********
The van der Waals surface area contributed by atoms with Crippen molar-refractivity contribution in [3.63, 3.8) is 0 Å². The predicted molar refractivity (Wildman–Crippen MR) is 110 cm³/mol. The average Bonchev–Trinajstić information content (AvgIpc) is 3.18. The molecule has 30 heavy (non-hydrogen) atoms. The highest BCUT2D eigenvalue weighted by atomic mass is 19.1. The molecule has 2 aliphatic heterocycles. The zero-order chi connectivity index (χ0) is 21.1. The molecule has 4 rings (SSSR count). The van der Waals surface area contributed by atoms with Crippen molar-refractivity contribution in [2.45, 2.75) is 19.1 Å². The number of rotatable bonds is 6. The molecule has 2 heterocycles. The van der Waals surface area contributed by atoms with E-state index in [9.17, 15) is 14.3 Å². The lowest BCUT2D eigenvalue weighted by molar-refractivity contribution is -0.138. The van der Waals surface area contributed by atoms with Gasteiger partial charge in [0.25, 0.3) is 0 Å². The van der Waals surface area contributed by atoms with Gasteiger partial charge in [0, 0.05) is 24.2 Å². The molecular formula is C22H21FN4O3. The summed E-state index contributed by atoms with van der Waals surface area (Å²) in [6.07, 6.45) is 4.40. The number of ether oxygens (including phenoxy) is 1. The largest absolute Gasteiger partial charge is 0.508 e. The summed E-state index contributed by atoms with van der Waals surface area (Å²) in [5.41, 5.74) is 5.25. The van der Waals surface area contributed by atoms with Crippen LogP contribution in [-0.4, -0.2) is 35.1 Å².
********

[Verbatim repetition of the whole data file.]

The van der Waals surface area contributed by atoms with Crippen molar-refractivity contribution in [3.63, 3.8) is 0 Å². The predicted molar refractivity (Wildman–Crippen MR) is 110 cm³/mol. The average Bonchev–Trinajstić information content (AvgIpc) is 3.18. The molecule has 30 heavy (non-hydrogen) atoms. The highest BCUT2D eigenvalue weighted by atomic mass is 19.1. The molecule has 2 aliphatic heterocycles. The zero-order chi connectivity index (χ0) is 21.1. The molecule has 4 rings (SSSR count). The van der Waals surface area contributed by atoms with Crippen molar-refractivity contribution in [2.45, 2.75) is 19.1 Å². The number of rotatable bonds is 6. The molecule has 2 heterocycles. The van der Waals surface area contributed by atoms with E-state index in [9.17, 15) is 14.3 Å². The lowest BCUT2D eigenvalue weighted by molar-refractivity contribution is -0.138. The van der Waals surface area contributed by atoms with Gasteiger partial charge in [0.25, 0.3) is 0 Å². The van der Waals surface area contributed by atoms with Gasteiger partial charge in [0, 0.05) is 24.2 Å². The molecular formula is C22H21FN4O3. The summed E-state index contributed by atoms with van der Waals surface area (Å²) in [6.07, 6.45) is 4.40. The number of ether oxygens (including phenoxy) is 1. The largest absolute Gasteiger partial charge is 0.508 e. The summed E-state index contributed by atoms with van der Waals surface area (Å²) in [5.41, 5.74) is 5.25. The van der Waals surface area contributed by atoms with Crippen LogP contribution in [-0.4, -0.2) is 35.1 Å².